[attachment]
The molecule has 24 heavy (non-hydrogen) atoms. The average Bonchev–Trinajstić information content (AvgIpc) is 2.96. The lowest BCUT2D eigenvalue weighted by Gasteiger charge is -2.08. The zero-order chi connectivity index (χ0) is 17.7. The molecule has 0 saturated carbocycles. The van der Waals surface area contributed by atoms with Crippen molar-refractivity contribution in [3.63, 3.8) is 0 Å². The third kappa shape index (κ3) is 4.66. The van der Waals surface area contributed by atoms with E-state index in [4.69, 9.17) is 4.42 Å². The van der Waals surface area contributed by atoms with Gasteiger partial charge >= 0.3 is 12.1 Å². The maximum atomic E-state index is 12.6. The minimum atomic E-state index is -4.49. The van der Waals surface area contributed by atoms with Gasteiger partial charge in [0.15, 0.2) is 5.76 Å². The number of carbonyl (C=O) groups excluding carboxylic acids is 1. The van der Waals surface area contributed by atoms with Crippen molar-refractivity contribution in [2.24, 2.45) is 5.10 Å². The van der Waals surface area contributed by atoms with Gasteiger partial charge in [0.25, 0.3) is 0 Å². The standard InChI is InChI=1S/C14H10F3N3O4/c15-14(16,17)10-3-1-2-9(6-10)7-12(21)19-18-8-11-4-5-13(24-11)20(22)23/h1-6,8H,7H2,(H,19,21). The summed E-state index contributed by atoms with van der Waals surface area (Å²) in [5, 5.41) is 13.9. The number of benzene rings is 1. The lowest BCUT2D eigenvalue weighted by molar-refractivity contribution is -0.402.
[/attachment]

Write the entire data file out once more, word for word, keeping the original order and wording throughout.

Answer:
The molecule has 24 heavy (non-hydrogen) atoms. The average Bonchev–Trinajstić information content (AvgIpc) is 2.96. The lowest BCUT2D eigenvalue weighted by Gasteiger charge is -2.08. The zero-order chi connectivity index (χ0) is 17.7. The molecule has 0 saturated carbocycles. The van der Waals surface area contributed by atoms with Crippen molar-refractivity contribution in [3.63, 3.8) is 0 Å². The third kappa shape index (κ3) is 4.66. The van der Waals surface area contributed by atoms with E-state index in [4.69, 9.17) is 4.42 Å². The van der Waals surface area contributed by atoms with Gasteiger partial charge >= 0.3 is 12.1 Å². The maximum atomic E-state index is 12.6. The minimum atomic E-state index is -4.49. The van der Waals surface area contributed by atoms with Gasteiger partial charge in [0.15, 0.2) is 5.76 Å². The number of carbonyl (C=O) groups excluding carboxylic acids is 1. The van der Waals surface area contributed by atoms with Crippen molar-refractivity contribution in [2.24, 2.45) is 5.10 Å². The van der Waals surface area contributed by atoms with Gasteiger partial charge in [0.25, 0.3) is 0 Å². The standard InChI is InChI=1S/C14H10F3N3O4/c15-14(16,17)10-3-1-2-9(6-10)7-12(21)19-18-8-11-4-5-13(24-11)20(22)23/h1-6,8H,7H2,(H,19,21). The summed E-state index contributed by atoms with van der Waals surface area (Å²) in [5, 5.41) is 13.9. The number of benzene rings is 1. The lowest BCUT2D eigenvalue weighted by molar-refractivity contribution is -0.402.